America's Energy Policy
Michael T. Klare is the Five College Professor of Peace and World Security Studies (a joint appointment at Amherst College, Hampshire College, Mount Holyoke College, Smith College, and the University of Massachusetts at Amherst), and Director of the Five College Program in Peace and World Security Studies (PAWSS), a position he has held since 1985. Before assuming his present post, he served as Director of the Program on Militarism and Disarmament at the Institute for Policy Studies in Washington, D.C. (1977-84).
Professor Klare has written widely on U.S. defense policy, the arms trade, and world security affairs. He is the author of Blood and Oil: The Dangers and Consequences of America’s Growing Dependency on Imported Petroleum (Metropolitan Books, 2004), along with many other books. He is also the defense correspondent of The Nation, a Contributing Editor of Current History, and has contrbuted to numerous publications.
Michael Klare serves on the board of directors of the Arms Control Association, and the advisory board of the Arms Division of Human Rights Watch; he is also a member of the Committee on International Security Studies of the American Academy of Arts and Sciences.
Question: What are we doing right? What are we doing wrong?
Michael Klare: Well, I think America has been sleeping that is putting in a nutshell. We had a major energy review in 2001, when President Bush first took office, he asked his Vice President Dick Cheney to convene an energy review, it was called the National Energy Policy Development Group, the NEPDG, they issued a report on May 17, 2001, shortly before 9/11 and the essence of that report was to lets keep doing what we have always been doing only more of it. I mean the one dramatic innovation they made is essentially was to let's drill in ANWR, the Artic National Wildlife Refuge, everybody knows about that. The fact is that, if you drill everywhere in sight in Alaska, it would add one million barrels of oil a day to our daily consumption or 20 million barrels a day. So that would make very little difference in our supply. They really didn't say very much more, except to keep producing more oil, consume more oil, more natural gas, more coal and more nuclear power, there was very little incentive made to develop alternative sources of energy. Now, meanwhile many other parts of the world, especially in Europe and Japan have given far more incentives to develop energy alternatives, wind power, solar power, biofuels, and to emphasize conservation in various ways through tax penalties for high gas guzzling cars, that also by building high-speed trains, like you have in Europe and public transportation. None of that, absolutely none of that has been happening in this country. So, now it is seven years later we are in worse shape than we were in 2001 to face an energy crisis. From my perspective this is one of the worst things that the Bush administration has done. I don’t want to blame it all on President Bush. The Congress Democrats and Republicans has largely gone along with this, because there are lot of powerful economic interests in favor of this state has go and we really need a shake up.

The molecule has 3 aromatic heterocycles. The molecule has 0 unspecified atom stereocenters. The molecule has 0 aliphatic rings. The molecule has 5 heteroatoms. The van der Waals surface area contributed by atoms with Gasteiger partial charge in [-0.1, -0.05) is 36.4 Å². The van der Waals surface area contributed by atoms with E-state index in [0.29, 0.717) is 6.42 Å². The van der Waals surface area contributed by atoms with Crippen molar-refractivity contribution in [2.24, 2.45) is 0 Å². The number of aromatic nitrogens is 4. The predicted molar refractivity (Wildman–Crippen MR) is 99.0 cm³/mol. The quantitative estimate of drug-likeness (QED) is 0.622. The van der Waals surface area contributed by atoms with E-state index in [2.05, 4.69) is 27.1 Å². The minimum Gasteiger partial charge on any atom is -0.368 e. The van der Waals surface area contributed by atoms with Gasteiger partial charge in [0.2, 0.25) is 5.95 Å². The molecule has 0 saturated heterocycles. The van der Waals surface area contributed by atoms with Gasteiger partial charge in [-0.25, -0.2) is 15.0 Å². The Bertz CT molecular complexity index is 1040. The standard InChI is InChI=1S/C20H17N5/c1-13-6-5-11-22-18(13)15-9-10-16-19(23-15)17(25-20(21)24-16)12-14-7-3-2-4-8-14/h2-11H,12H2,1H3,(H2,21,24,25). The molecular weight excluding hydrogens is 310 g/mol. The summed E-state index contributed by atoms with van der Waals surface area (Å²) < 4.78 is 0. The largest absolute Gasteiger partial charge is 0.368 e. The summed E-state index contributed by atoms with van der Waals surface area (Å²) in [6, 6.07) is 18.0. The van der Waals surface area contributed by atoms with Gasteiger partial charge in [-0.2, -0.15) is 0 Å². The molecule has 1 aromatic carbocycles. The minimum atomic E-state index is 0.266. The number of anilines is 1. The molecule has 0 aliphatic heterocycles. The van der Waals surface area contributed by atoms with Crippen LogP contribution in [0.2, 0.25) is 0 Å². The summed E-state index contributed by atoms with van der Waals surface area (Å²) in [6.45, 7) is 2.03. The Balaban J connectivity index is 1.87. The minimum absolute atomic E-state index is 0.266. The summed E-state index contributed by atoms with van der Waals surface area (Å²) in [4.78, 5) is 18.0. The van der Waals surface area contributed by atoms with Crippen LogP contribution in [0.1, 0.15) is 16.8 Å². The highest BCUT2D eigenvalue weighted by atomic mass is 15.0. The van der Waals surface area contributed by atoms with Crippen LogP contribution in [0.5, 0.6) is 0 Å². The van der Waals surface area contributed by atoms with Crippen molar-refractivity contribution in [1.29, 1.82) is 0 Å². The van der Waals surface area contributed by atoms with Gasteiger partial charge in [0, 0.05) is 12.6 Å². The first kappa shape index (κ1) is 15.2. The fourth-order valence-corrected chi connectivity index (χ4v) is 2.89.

Question: Are we doing anything right?
Michael Klare: Well in just the past year congress has moved a little bit more swiftly to develop bio fuels to demand increased automobile efficiency, but it is really very little and it is very late. So, we have to go move much more quickly and I should say that as a result of grassroots pressure in States and Municipalities, you see a lot of progress in the Pacific Northwest and New England, areas other States have begun demanding that public utilities insist that much more of their electricity generation be produced by renewable fuels, so you do see progress at the State and Municipal level, but not at the Federal level.
Are we doing anything right?
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